How often do our children’s positive behaviors go unnoticed? How often do we focus our praise on innate abilities (“You’re so smart!”) and the goal (“You finished all your dinner!”) instead of the effort or attempts? How often do our children hear vague and disingenuous praise like “Good job?”
Our words matter! And they can have lasting impacts on children’s development and self-esteem. Research tells us that genuine, specific, and effort-based praise increases children’s innate motivation, confidence, and self-esteem.
Take a moment and think about the difference between “You have to put away your toys” and “I love how you cleaned up all your Legos.” Which will make your child more likely to put away his or her toys faster and more independently next time?
How about: “You’re so smart” versus “I love how much time and thought you put into writing that book report.” Which will encourage your child to work hard and independently when a difficult project is assigned next week?
Kids become more self-motivated when their attempts and curiosity are supported. They start trying and doing things simply because they enjoy trying and doing them. What’s more, self-motivated kids tend to have better mental health and wellbeing down the line.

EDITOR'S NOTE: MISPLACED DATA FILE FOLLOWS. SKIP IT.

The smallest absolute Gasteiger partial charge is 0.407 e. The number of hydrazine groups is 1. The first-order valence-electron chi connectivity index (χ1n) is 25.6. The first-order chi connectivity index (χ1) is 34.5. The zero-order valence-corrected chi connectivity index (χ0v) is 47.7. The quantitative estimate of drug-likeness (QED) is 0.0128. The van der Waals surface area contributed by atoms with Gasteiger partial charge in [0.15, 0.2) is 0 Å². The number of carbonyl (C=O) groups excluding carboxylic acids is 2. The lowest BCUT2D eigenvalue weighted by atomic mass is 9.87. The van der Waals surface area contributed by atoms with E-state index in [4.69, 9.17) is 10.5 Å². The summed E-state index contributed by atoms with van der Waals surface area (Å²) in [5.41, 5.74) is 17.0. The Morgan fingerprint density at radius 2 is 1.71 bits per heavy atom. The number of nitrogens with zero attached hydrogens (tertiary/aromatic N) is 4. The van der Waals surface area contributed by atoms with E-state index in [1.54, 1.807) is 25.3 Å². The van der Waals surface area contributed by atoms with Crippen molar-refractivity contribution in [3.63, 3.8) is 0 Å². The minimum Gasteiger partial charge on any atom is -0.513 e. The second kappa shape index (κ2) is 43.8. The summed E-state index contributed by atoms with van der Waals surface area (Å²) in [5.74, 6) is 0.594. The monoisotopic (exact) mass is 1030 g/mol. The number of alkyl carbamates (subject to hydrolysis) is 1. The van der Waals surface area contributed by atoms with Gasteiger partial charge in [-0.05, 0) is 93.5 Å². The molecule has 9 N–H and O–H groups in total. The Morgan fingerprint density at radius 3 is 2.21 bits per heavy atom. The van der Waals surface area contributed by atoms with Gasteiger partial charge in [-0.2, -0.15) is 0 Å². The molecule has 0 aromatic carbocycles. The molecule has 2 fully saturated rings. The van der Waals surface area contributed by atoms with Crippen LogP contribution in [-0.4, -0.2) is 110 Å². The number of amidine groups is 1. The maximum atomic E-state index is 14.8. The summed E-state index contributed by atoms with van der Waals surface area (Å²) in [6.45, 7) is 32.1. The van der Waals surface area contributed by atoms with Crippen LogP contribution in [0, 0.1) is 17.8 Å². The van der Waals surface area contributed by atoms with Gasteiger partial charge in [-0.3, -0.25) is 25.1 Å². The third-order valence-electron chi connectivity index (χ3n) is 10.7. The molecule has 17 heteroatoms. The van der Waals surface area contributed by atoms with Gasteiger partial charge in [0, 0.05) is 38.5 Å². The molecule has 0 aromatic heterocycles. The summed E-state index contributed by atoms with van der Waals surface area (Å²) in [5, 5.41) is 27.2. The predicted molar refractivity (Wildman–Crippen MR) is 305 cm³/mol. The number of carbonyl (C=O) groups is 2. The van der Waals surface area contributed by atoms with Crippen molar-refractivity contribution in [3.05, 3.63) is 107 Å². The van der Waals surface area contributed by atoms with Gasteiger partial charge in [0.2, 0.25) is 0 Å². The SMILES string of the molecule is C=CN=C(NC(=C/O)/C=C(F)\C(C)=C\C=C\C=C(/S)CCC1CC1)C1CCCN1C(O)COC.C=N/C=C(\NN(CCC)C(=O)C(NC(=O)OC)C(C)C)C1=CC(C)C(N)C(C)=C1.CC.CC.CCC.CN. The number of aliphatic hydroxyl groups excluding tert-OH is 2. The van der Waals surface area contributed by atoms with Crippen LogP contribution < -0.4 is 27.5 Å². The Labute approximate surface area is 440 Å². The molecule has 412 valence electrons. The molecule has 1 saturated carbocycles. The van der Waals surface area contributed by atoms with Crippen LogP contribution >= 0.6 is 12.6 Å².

Children with speech and language or any type of learning difficulty need to be reminded that the process of working towards a goal can be just as impressive as reaching it.
This being said, we do not need to praise our children each time they do something well or try something new. Praise needs to be genuine. Research tells us that inflated praise can make kids lose trust in your praise and make them less likely to take on new challenges. Inflated praise can also make kids have inaccurate senses of their own strengths, become overconfident, and act cocky.
Next time your child does something well, think about using sincere, specific, and effort-based praise like “I love how you tried eating your green beans” or “I’m proud you took the time to do self-edits on that assignment.” Encouraging others to do the same might very well help us build more independent, self-assured, and curious children.